Regional collapse of symbiotic specificity between lucanid beetles and canestriniid mites
- First Online:
- Cite this article as:
- Okabe, K., Masuya, H., Kanzaki, N. et al. Naturwissenschaften (2012) 99: 959. doi:10.1007/s00114-012-0979-0
- 217 Downloads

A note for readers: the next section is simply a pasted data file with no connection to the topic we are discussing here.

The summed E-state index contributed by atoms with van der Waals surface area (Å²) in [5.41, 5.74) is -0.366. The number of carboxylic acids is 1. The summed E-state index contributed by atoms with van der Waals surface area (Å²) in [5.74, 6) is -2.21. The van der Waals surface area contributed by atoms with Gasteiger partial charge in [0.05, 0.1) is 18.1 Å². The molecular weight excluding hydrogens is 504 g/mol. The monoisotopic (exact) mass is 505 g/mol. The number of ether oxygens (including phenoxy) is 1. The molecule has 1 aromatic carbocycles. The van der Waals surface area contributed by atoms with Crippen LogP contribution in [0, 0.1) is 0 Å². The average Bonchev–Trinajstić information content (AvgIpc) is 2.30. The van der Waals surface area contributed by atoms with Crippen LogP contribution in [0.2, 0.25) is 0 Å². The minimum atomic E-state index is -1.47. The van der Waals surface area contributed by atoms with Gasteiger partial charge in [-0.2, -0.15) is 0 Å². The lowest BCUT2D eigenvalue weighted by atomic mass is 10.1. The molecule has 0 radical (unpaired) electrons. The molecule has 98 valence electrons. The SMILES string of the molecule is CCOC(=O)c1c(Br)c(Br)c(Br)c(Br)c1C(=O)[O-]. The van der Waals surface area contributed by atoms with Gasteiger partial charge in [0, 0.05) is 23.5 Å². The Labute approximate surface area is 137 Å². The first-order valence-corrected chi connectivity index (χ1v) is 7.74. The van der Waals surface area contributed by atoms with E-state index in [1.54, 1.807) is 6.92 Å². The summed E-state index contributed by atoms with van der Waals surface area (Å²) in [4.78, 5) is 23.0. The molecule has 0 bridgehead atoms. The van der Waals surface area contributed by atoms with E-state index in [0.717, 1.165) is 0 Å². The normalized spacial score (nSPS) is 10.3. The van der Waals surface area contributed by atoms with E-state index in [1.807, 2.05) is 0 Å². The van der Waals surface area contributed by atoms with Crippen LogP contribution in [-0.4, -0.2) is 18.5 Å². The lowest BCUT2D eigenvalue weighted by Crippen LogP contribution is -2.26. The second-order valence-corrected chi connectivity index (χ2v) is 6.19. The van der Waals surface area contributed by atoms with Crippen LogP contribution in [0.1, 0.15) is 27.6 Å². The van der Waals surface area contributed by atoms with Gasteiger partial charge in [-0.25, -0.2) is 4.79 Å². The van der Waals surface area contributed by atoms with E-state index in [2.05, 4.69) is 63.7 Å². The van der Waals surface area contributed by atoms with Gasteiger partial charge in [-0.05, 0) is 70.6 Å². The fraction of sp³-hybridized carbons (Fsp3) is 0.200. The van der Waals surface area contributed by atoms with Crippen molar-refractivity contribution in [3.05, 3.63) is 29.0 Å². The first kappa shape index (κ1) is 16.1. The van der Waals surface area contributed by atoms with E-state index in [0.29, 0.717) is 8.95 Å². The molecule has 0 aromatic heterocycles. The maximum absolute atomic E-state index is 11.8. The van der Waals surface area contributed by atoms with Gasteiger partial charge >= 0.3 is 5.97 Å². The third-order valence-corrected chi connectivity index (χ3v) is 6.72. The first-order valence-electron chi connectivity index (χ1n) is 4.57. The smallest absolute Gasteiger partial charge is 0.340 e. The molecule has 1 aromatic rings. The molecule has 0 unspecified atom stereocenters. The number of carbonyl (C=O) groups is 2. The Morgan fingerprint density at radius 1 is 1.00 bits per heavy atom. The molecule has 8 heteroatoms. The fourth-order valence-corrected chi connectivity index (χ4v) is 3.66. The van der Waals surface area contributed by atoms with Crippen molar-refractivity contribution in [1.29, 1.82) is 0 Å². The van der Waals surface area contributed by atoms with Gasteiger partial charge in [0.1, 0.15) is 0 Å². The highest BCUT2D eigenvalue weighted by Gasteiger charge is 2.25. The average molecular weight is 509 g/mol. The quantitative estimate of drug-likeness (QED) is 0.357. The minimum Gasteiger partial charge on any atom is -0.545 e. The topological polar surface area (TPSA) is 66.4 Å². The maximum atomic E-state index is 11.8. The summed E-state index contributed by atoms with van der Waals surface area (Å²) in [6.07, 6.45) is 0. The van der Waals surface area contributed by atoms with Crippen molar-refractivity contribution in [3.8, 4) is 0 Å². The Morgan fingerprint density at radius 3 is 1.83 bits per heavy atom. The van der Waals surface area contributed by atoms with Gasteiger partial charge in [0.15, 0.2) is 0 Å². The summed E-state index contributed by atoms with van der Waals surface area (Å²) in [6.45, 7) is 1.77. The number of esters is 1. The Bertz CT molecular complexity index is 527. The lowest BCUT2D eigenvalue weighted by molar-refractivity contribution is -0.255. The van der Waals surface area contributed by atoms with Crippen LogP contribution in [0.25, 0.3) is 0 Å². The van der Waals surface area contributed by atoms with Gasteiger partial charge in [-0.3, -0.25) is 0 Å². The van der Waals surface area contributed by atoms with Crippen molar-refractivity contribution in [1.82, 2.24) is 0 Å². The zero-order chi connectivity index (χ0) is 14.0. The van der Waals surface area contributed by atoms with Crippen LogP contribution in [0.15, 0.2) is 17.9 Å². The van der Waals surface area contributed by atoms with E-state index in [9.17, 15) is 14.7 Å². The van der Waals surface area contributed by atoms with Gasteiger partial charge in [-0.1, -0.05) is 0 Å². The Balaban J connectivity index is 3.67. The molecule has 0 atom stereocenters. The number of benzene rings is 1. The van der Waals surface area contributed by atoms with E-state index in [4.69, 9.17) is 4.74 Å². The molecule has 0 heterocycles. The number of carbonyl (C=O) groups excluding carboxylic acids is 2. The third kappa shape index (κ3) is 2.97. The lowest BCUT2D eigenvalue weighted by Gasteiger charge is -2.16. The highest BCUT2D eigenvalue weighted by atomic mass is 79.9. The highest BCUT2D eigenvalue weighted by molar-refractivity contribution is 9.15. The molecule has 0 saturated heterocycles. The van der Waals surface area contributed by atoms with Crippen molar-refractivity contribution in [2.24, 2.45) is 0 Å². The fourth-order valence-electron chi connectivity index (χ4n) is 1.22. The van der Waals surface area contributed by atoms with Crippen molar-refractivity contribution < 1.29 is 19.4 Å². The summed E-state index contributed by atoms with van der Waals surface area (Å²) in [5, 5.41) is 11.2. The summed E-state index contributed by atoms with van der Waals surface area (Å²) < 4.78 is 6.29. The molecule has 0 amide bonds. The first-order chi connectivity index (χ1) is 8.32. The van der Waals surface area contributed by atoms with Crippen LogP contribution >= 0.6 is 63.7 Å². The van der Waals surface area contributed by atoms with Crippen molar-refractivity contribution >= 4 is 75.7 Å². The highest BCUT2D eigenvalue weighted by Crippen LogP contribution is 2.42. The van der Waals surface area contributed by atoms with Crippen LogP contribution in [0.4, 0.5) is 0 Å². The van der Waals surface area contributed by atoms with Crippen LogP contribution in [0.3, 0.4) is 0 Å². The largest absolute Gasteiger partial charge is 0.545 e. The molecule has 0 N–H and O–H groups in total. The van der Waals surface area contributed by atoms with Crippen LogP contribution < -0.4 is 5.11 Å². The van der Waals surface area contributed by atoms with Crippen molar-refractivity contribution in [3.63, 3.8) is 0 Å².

The intensity of interspecific interactions between hosts and symbionts varies among populations of each organism because of differences in the biotic and abiotic environment. We found geographic mosaics in associations between lucanid beetles (Dorcus rectus and Dorcus striatipennis) and symbiotic mites (Haitlingeria sp. and Sandrophela sp., respectively) that were caused by the collapse of host specificity in the northern part of Japan. Haitlingeria sp. was only collected from the surface of the exoskeleton of D. rectus in south and central Japan. Sandrophela sp. showed host specificity in southern to central Japan but was found on both beetle species in areas where Haitlingeria sp. was not found. Because Haitlingeria sp. was able to reproduce on D. rectus collected from Haitlingeria-free regions and no significant differences were observed in average temperature between the host-specific and nonspecific regions bordering on each other, we suggest that the expansion of Haitlingeria sp. in the north has been limited for unknown reasons. When both mites were placed together on D. rectus, only Haitlingeria sp. reproduced, probably because it killed Sandrophela sp., especially juveniles. Thus, we conclude that Sandrophela sp. has expanded its host use to include D. rectus in areas where Haitlingeria sp. is absent. We hypothesise that false host specificity in the canestriniids has been maintained by habitat isolation and/or aggressive behaviour toward competitors. We suggest that host-specific canestriniids provide benefits to hosts that do not develop countermeasures to exclude micro- or macroparasites from their surfaces.